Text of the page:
Working Toward Integrity of Electoral Processes in the Arab World
The Department of Social Sciences organizes an international conference to tackle the role of electoral management bodies in Lebanon and the region.
In 2018, several Arab countries, including Lebanon, held parliamentary and municipal elections, some of which were marred by controversy over the integrity – or lack thereof – of their electoral processes.
Now, as Lebanon finally forms its cabinet months after its own parliamentary election, the Department of Social Sciences held a two-day conference in Byblos’ Frem Civic Center on the role Electoral Management Bodies (EMB) play in ensuring the integrity of electoral processes in the Arab world.
The conference, organized in collaboration with the Arab Network for Democratic Elections (ANDE) and the Lebanese Association for Democratic Elections (LADE), brought together experts and politicians from Lebanon, Iraq, Egypt, Libya, Bahrain, Yemen, Palestine, Jordan, Morocco, Mexico, Tunisia, and the Netherlands.
“The topic of the conference is one of the most important when it comes to elections, because you cannot have free and fair elections without the application of the proper monitoring and management methods,” said Chairman of the Department of Social Sciences and conference organizer Dr. Marwan Rowayheb. “The significance of such conferences are the recommendations that can contribute to the democratization of the region,” he added.
In his opening speech, LAU President Joseph G. Jabbra underlined the importance of the rule of law in the advancement of civilization in any society.
“The rule of law applies across all the facets of the social contract, whose provisions are articulated by national as well international laws, and that applies to electoral integrity,” he told attendees, including students and faculty, Provost George E. Nasr and School of Arts and Sciences Interim Dean Constantine Daher. “There is something very powerful here, because you have an encounter between the rule of law and ethics. Something that is absolutely fundamental to our conference today.”
He said that the battle against corruption – a major issue almost everywhere in the Arab region – was “a crucial issue for the march of true democracy in the world, and that is essential because it is the source of legitimacy for governance. Without it there is no legitimacy for elections, no legitimacy or accountability to those who are elected. It goes to the heart of the social contract.”
The keynote speaker, Tunisian human rights activist Dr. Kemal Jendoubi, who is also the former head of Tunisia’s independent Higher Authority for Elections, shared his experiences in monitoring his country’s electoral process. Tunisia held its first free municipal elections in May 2018.
In an interview, Dr. Jendoubi said that while each Arab country has its unique political composition and security challenges, there is always common ground with neighboring states’ electoral processes, regardless of their context.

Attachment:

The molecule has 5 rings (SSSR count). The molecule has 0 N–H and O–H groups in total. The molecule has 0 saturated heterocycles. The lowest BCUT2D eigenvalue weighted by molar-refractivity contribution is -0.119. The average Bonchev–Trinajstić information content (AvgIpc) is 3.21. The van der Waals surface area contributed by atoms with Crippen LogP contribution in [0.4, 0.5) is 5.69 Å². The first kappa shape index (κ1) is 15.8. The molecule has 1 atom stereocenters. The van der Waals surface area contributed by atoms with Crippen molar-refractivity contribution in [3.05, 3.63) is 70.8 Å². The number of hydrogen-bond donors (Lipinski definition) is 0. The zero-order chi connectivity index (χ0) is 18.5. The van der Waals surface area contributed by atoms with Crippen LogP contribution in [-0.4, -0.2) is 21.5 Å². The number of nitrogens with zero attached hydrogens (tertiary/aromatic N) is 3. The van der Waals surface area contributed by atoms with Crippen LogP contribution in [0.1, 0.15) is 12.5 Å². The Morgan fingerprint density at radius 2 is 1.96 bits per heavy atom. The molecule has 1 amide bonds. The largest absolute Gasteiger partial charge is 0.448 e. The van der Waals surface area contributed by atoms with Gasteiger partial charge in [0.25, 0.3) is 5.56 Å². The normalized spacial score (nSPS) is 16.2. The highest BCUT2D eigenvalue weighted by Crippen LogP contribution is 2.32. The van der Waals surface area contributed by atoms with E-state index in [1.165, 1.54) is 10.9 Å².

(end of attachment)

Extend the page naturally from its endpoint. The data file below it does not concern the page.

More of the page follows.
“Such conferences help us to understand this minimum, and we can benefit by being exposed to the experiences of others,” he said, adding that while some challenges might appear secondary for some countries, they could have immense political dimensions for those experiencing them.
“Elections are a human, and no matter how much professionalism and technicality go into them, they are first and foremost about human connections.”
Over two days, participants addressed all aspects of elections, from legal frameworks to public trust, from international norms to the challenges that come with technological advancements.
ANDE General Director Ziad Abdel Samad noted the importance of such discussions ahead of legislative elections set to take place this year in Qatar, the UAE and Oman.
These upcoming votes, he said, “constitute an opportunity to break from consecutive political crises, especially when it comes to electoral monitoring, evaluation and reform, and conducting research and studies that support this democratic process.”
For her part, LADE Secretary General Yara Nassar stressed the need to work toward ensuring that the committee monitoring the elections in Lebanon becomes a permanent body.
The conference concluded with a list of preliminary recommendations to be followed up with a final document.
Participants called for adherence to “an independent, unbiased and professional electoral management” in all countries, and for a political decision to ensure the protection of EMBs. The recommendations also warned against vague laws that allow for the “politicization of the elections and by consequence manipulation through mazes of legal jargon.”
Finally, members of the conference stressed the need to consolidate the public’s trust in EMBs as an essential factor in building confidence in the electoral process and, consequently, electoral outcomes.